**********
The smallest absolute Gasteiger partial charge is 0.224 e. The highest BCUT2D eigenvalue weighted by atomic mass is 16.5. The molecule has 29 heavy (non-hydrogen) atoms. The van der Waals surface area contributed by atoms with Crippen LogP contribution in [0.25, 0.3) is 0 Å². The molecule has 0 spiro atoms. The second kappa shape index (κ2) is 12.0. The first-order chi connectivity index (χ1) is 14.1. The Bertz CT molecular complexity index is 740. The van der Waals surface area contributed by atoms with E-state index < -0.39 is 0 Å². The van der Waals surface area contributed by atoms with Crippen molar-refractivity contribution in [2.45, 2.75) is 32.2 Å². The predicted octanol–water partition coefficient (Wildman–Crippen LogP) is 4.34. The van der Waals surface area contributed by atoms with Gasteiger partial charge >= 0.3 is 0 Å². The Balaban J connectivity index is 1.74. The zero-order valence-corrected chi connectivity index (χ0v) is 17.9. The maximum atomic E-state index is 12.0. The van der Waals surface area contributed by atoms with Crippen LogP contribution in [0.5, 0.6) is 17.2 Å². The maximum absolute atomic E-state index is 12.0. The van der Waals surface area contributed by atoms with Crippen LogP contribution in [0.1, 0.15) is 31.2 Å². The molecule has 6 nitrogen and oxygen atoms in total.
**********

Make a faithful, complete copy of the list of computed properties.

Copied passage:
The smallest absolute Gasteiger partial charge is 0.224 e. The highest BCUT2D eigenvalue weighted by atomic mass is 16.5. The molecule has 29 heavy (non-hydrogen) atoms. The van der Waals surface area contributed by atoms with Crippen LogP contribution in [0.25, 0.3) is 0 Å². The molecule has 0 spiro atoms. The second kappa shape index (κ2) is 12.0. The first-order chi connectivity index (χ1) is 14.1. The Bertz CT molecular complexity index is 740. The van der Waals surface area contributed by atoms with E-state index < -0.39 is 0 Å². The van der Waals surface area contributed by atoms with Crippen molar-refractivity contribution in [2.45, 2.75) is 32.2 Å². The predicted octanol–water partition coefficient (Wildman–Crippen LogP) is 4.34. The van der Waals surface area contributed by atoms with Gasteiger partial charge >= 0.3 is 0 Å². The Balaban J connectivity index is 1.74. The zero-order valence-corrected chi connectivity index (χ0v) is 17.9. The maximum atomic E-state index is 12.0. The van der Waals surface area contributed by atoms with Crippen LogP contribution in [0.5, 0.6) is 17.2 Å². The maximum absolute atomic E-state index is 12.0. The van der Waals surface area contributed by atoms with Crippen LogP contribution in [0.1, 0.15) is 31.2 Å². The molecule has 6 nitrogen and oxygen atoms in total.